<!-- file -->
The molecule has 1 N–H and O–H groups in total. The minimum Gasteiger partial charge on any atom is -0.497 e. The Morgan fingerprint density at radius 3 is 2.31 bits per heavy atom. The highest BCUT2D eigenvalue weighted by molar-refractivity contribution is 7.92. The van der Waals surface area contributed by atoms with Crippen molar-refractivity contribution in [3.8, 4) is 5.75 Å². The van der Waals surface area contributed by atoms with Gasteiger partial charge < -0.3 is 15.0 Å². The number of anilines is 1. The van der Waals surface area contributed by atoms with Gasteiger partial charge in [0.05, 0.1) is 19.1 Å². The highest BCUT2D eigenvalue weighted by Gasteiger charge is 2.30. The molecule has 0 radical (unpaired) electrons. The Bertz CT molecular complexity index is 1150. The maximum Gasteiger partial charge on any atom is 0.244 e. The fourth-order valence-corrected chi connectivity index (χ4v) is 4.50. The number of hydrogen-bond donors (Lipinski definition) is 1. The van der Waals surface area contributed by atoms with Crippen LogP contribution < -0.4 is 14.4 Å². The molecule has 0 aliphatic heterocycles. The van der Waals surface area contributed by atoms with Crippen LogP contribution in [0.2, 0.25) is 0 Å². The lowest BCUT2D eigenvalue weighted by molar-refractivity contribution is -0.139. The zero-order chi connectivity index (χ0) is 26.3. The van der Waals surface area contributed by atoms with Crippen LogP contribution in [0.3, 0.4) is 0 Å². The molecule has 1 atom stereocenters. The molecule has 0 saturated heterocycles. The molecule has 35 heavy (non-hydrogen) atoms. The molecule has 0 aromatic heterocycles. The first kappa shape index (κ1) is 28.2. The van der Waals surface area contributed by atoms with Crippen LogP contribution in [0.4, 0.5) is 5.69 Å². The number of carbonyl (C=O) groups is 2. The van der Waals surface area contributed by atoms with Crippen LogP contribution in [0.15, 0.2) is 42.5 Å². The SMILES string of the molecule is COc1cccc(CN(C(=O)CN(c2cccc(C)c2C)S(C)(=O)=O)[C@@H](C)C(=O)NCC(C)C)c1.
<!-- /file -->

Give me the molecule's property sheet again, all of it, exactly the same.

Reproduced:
The molecule has 1 N–H and O–H groups in total. The minimum Gasteiger partial charge on any atom is -0.497 e. The Morgan fingerprint density at radius 3 is 2.31 bits per heavy atom. The highest BCUT2D eigenvalue weighted by molar-refractivity contribution is 7.92. The van der Waals surface area contributed by atoms with Crippen molar-refractivity contribution in [3.8, 4) is 5.75 Å². The van der Waals surface area contributed by atoms with Gasteiger partial charge < -0.3 is 15.0 Å². The number of anilines is 1. The van der Waals surface area contributed by atoms with Gasteiger partial charge in [0.05, 0.1) is 19.1 Å². The highest BCUT2D eigenvalue weighted by Gasteiger charge is 2.30. The molecule has 0 radical (unpaired) electrons. The Bertz CT molecular complexity index is 1150. The maximum Gasteiger partial charge on any atom is 0.244 e. The fourth-order valence-corrected chi connectivity index (χ4v) is 4.50. The number of hydrogen-bond donors (Lipinski definition) is 1. The van der Waals surface area contributed by atoms with Crippen LogP contribution < -0.4 is 14.4 Å². The molecule has 0 aliphatic heterocycles. The van der Waals surface area contributed by atoms with Crippen LogP contribution in [0.2, 0.25) is 0 Å². The lowest BCUT2D eigenvalue weighted by molar-refractivity contribution is -0.139. The zero-order chi connectivity index (χ0) is 26.3. The van der Waals surface area contributed by atoms with Crippen LogP contribution in [0.3, 0.4) is 0 Å². The molecule has 1 atom stereocenters. The molecule has 0 saturated heterocycles. The molecule has 35 heavy (non-hydrogen) atoms. The molecule has 0 aromatic heterocycles. The first kappa shape index (κ1) is 28.2. The van der Waals surface area contributed by atoms with Crippen LogP contribution in [0.4, 0.5) is 5.69 Å². The number of carbonyl (C=O) groups is 2. The van der Waals surface area contributed by atoms with Crippen LogP contribution in [0.15, 0.2) is 42.5 Å². The SMILES string of the molecule is COc1cccc(CN(C(=O)CN(c2cccc(C)c2C)S(C)(=O)=O)[C@@H](C)C(=O)NCC(C)C)c1.